While regarded as one of the world’s most powerful and influential historical figures, Julius Caesar wasn’t an expert on math or the stars above.

So when it became necessary to recalibrate his empire’s inadequate calendar—an undertaking that would eventually give humanity the Leap Year—he called upon a cadre of Greek experts. He tasked Sosigenes of Alexandria, a well‑regarded Greek astronomer whom Caesar met while putting down a rebellion in Egypt.

The Julian calendar—named in Caesar’s honor—was introduced in 46 BCE and with it, the Leap Year in the standard once-every-four-years format. It stood as the model of the western world for hundreds of years. Until another leader, Pope Gregory XIII, saw the same need for further recalibration.

He too relied on experts to get the job done. The Gregorian calendar was introduced in the 16th century, improving on its Roman predecessor sufficiently enough to become ubiquitous. It’s the same calendar that hangs in offices and on appointment-laden smartphones the world over.

With 2020 being a Leap Year—a once-every-four-years manifestation created to deal with our imprecise notion of a year being 365 days—WSU experts looked back on the development of the modern calendar to demonstrate just how far humanity has come in its quest.

Ancient civilizations depended on the cosmos above to guide their decisions, said Michael Allen, a senior instructor in physics and astronomy.

“We know from things like Stonehenge that ancient peoples were aware of the motion in the sky and that these motions repeated,” Allen said. “This repetition allows for prediction. Whether you’re a nomadic or agricultural society—pulling animals along or sprouting plants—you need to know the times to take on these activities for the highest chance of success.”

Ancient Egyptians planted their crops each year when Sirius, the brightest star in the night sky first disappeared, knowing that floods vital to their crops’ growth would arrive when they were most needed.

The need to be prepared for changing seasons and related weather events led to the development of the first calendars, which typically were either solar or lunar-based. Ancient Greeks made a tremendous breakthrough some 2,500 years ago when they calculated the length of a year at 365.25 days.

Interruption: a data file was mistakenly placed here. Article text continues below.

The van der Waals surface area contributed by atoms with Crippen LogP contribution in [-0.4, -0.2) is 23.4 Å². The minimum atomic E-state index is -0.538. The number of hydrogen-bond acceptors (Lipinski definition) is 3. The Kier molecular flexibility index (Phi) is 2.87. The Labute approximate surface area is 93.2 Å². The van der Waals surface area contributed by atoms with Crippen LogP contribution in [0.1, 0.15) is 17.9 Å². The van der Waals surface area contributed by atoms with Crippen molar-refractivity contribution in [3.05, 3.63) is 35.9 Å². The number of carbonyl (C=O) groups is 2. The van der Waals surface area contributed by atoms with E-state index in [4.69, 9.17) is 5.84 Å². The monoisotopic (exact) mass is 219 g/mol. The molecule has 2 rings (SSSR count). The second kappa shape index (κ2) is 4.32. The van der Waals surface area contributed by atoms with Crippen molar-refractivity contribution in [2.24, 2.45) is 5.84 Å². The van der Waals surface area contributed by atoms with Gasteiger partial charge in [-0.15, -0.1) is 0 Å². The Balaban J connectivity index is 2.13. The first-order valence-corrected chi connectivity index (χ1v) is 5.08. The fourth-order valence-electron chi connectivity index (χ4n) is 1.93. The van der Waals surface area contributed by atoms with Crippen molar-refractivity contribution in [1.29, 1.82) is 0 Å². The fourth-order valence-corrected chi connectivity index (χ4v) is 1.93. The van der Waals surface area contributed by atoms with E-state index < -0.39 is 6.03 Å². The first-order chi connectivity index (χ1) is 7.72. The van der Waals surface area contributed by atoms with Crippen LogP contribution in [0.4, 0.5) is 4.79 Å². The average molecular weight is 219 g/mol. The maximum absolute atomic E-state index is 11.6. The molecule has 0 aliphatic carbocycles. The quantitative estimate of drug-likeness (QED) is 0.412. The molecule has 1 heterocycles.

Meanwhile, during the Roman Republic, the development of the calendar was a process fraught with upheaval, said Nikolaus Overtoom, a clinical assistant professor in Ancient History at WSU.

Following its founding in 753 BCE as a monarchy, Rome followed a 10‑month calendar based on the lunar cycle. The Romans later developed a 12 month version during their Republic period from 506–27 BCE.

The months of the Roman Republic calendar, listed below, took inspiration from gods, annual celebrations, or simply were named for their order in the calendar of the Monarchy:

  1. Mensis Ianuarius
    Month of Janus, the god of beginnings and endings among other roles
  2. Mensis Februarius
    Month of the Februa, an annual ritual meant to inspire health and fertility
  3. Mensis Martius
    Month of Mars, the god of war, historically the beginnings of military campaign season
  4. Mensis Aprilis
    Month of Aphrodite, god of fertility, who would bless farmers with good plantings
  5. Mensis Maius
    Month of Maia, goddess of growth
  6. Mensis Iunius
    Month of Juno, the protector of the Roman state
  7. Mensis Quintilis (later renamed Iulius for Julius Caesar)
    Fifth month
  8. Mensis Sextilis (later renamed Augustus for the first emperor of Rome)
    Sixth month
  9. Mensis September
    Seven month
  10. Mensis October
    Eight month
  11. Mensis November
    Ninth month
  12. Mensis December
    Tenth month

Unlike the modern calendar, the Roman’s version had only 355 days in a year. Because it takes the earth approximately 365.2422 days to revolve around the Sun, the calendar rapidly became out of line with the Sun’s place in its movement.